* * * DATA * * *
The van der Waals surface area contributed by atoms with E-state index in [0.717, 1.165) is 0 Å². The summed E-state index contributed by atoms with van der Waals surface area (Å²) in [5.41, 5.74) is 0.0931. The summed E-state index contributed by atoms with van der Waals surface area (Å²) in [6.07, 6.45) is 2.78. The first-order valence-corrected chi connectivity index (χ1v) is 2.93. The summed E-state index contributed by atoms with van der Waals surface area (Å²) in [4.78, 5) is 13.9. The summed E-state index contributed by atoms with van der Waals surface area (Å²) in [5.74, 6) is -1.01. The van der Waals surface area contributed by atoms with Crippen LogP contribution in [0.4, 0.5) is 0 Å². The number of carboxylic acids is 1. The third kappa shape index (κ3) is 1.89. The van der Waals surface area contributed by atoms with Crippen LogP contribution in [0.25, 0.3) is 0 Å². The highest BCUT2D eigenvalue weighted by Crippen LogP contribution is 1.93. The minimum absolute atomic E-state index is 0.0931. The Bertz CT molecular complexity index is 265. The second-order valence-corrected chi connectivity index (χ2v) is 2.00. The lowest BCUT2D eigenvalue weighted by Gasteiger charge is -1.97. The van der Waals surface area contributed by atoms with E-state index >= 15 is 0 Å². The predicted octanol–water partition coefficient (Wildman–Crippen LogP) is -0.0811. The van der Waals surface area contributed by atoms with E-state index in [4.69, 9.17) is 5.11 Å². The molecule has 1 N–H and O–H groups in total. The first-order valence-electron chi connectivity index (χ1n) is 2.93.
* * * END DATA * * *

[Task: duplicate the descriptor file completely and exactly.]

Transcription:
The van der Waals surface area contributed by atoms with E-state index in [0.717, 1.165) is 0 Å². The summed E-state index contributed by atoms with van der Waals surface area (Å²) in [5.41, 5.74) is 0.0931. The summed E-state index contributed by atoms with van der Waals surface area (Å²) in [6.07, 6.45) is 2.78. The first-order valence-corrected chi connectivity index (χ1v) is 2.93. The summed E-state index contributed by atoms with van der Waals surface area (Å²) in [4.78, 5) is 13.9. The summed E-state index contributed by atoms with van der Waals surface area (Å²) in [5.74, 6) is -1.01. The van der Waals surface area contributed by atoms with Crippen LogP contribution in [0.4, 0.5) is 0 Å². The number of carboxylic acids is 1. The third kappa shape index (κ3) is 1.89. The van der Waals surface area contributed by atoms with Crippen LogP contribution in [0.25, 0.3) is 0 Å². The highest BCUT2D eigenvalue weighted by Crippen LogP contribution is 1.93. The minimum absolute atomic E-state index is 0.0931. The Bertz CT molecular complexity index is 265. The second-order valence-corrected chi connectivity index (χ2v) is 2.00. The lowest BCUT2D eigenvalue weighted by Gasteiger charge is -1.97. The van der Waals surface area contributed by atoms with E-state index >= 15 is 0 Å². The predicted octanol–water partition coefficient (Wildman–Crippen LogP) is -0.0811. The van der Waals surface area contributed by atoms with E-state index in [4.69, 9.17) is 5.11 Å². The molecule has 1 N–H and O–H groups in total. The first-order valence-electron chi connectivity index (χ1n) is 2.93.